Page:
Which confirmed our suspicions that he was definitely in Latvia and appeared to be a doctor. The second one was even more interesting:


When I shared this with the others, Oliver said straight away that “Mulajs” was exactly how you would expect his name to be pronounced in an Eastern European language.

And even more interestingly, the website this was found on said there was a record of a marriage agreement. However, it was behind a paywall so Jane decided to take the chance and subscribe to the website to see what was available.

And what a great decision that proved to be. The record threw up the date of his marriage and his wife’s name, who I’m going to call Lyudmila (not her real first name and I’ve redacted her maiden name to maintain her privacy).


Now we really did have something to go on.

Within minutes, Oliver had found her on (a sort of Russian Facebook) and we know that because he discovered this picture:


Mrs Mulaja also turned out to have a Facebook page (in her maiden name) which was a treasure trove of information. Fortunately for us (but maybe not for her) all of her security settings were still on ‘public’ which meant, amongst other things, we could see her friends, biography and photos.

And, at that point, we were convinced they were in Riga (not least because Mrs Mulaja’s Facebook page said that was where they lived).

And then Jane, following a hunch relating to one of Lyudmila’s FB friends, found this:


Not much doubt there. But no longer Ali. So to add to the seven different spellings of his last name we now had a different first name.

And we were still convinced they were in Riga (Ali’s Facebook page said he was a dentist in Brussels but we thought that might have been a touch of misdirection). We were checking phone directories and contacting local “fixers” in an effort to track them down, but nothing.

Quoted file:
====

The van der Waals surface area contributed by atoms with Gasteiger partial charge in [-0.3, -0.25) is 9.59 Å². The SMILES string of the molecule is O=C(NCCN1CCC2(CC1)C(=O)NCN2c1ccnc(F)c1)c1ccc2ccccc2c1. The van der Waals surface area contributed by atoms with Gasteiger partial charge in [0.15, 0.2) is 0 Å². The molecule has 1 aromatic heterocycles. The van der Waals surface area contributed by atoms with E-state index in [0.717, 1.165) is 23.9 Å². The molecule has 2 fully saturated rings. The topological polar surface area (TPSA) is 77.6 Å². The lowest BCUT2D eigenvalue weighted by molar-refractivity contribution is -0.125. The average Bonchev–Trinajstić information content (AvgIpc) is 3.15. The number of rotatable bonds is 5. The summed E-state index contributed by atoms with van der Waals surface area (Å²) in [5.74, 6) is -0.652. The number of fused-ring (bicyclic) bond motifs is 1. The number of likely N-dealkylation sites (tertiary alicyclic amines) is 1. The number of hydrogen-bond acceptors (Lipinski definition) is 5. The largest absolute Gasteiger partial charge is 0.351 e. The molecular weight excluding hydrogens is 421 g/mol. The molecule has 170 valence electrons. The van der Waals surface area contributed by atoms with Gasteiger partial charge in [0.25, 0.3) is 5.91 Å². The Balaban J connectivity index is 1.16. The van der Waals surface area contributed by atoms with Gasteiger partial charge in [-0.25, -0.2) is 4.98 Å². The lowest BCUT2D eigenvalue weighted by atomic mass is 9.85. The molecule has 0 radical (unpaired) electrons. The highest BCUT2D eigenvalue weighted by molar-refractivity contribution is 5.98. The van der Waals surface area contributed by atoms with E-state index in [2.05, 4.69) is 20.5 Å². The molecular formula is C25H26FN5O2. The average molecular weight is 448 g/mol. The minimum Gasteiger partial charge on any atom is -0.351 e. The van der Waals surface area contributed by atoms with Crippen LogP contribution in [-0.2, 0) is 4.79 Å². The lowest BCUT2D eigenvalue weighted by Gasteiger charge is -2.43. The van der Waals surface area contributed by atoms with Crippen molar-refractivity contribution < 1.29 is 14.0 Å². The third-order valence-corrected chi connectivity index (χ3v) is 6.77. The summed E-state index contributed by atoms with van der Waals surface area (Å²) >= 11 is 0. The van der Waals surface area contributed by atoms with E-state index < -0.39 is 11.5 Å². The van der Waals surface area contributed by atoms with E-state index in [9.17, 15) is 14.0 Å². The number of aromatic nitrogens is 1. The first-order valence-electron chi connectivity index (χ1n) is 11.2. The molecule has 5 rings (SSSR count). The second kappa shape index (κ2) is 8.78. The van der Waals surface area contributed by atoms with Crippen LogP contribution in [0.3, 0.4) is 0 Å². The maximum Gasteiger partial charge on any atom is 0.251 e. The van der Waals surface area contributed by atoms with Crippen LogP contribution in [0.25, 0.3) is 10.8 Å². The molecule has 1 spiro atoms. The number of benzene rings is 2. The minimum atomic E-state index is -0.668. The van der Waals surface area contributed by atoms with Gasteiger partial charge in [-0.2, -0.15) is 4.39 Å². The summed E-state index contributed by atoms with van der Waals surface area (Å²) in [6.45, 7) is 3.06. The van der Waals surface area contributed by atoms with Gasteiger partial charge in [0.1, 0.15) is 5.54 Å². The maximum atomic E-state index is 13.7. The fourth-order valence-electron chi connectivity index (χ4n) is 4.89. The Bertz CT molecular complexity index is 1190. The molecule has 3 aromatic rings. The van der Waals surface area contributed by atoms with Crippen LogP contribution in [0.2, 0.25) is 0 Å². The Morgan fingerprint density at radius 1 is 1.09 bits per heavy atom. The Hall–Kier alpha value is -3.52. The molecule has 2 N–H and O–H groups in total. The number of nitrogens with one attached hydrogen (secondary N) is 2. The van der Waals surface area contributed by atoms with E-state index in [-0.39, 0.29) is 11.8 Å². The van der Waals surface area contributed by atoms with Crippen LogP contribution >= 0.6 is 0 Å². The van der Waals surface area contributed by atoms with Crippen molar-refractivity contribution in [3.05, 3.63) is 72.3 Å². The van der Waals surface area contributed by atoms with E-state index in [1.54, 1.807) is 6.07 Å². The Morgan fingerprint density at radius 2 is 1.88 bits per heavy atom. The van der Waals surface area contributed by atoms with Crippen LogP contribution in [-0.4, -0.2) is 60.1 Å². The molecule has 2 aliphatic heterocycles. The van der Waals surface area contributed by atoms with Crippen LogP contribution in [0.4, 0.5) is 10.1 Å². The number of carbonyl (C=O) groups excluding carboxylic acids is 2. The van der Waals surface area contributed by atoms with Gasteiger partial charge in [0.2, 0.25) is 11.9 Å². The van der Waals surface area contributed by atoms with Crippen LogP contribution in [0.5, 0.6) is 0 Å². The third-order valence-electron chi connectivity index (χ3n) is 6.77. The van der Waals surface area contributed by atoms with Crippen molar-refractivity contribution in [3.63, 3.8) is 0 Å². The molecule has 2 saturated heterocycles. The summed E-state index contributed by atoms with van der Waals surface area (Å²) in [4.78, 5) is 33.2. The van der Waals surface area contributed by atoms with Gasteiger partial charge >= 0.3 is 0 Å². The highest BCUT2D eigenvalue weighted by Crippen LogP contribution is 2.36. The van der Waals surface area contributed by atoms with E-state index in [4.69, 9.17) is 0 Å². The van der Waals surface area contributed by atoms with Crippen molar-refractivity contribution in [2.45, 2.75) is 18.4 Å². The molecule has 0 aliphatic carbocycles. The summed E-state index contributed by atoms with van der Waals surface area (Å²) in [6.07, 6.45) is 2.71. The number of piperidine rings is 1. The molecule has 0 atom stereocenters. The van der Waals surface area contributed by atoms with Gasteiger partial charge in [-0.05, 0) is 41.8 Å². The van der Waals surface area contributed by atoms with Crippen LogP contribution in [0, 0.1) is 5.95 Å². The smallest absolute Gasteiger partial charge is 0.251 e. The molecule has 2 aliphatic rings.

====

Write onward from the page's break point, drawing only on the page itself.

Over the next few hours we tracked down Ali’s dad (but, to be fair to him, I’m not going to provide any more clues), Lyudmila’s sisters and a whole lot more. But still no address.

And then, just as we thought we were going to grind to a halt, Oliver sent us an email with a thought.

He’d noticed a couple of photos on Lyudmila’s FB page where one of the children was holding up a certificate written in Dutch. And a note on her timeline that she had moved to Brussels in 2014. She also lists herself as working at Carrefour which doesn’t have any branches in Riga but plenty in Brussels.

And then we found a post on Lyudmila’s FB page saying that, despite the rumours, she was not getting divorced and returning to Riga.

After some debate (it’s astonishing how hard it was to let go of the Riga connection) we decided to start focussing on Brussels, a decision that was almost instantly followed by Lyudmila’s sister (who pretty much lived on FB) posting that she’d gone to Brussels to visit her sister.

So Brussels it was!

And later the same day, Jane found a dentist in Brussels called Nick Moulaye who ran his practice in the name of a company. The first corporate registry we tried was tantalising as it gave us a post code which was exactly where the FB check-ins were coming from but no address.


And then with great good luck, we found this:


Which did have an address. But was it the right one?

And this is where Google street view comes in handy. Because once we had compared photos posted on FB from where we presumed they lived, with street view pictures of Nick Moulaye’s address it was instantly apparent that they were the same place.

Here’s a picture we found on Lyudmila’s FB:


And here’s the street view picture I grabbed from the address on Nick Moulaye’s registry entry:


And then there were the pictures of the two sisters on FB:


And street view from round the corner from the first picture:


And one sister on her own:


With street view:


And even, when they posted that they’d been to an Iranian restaurant:


We found the restaurant:


So, to sum up, we had his names (all nine of them!) address, knew his wife’s name, his dad’s name and occupation, most of the rest of his family’s names and Jane certainly had enough to be able confidently to travel to Brussels and interview him. The rest is in her article.

This must read a bit like a spy manual, a bit like a thriller and a lot like a horror story. Because if we can track down a man from one small clue on LinkedIn, and end up knowing pretty much everything we might need in order to, let’s say, steal his identity (we’ve also got maiden names, dates of birth, parent’s names etc) what could a determined criminal gang do with your online information?

I’m not sure people realise just how much they give away on, for example, Facebook (and maybe lots of them don’t care) but maybe, just maybe, you should?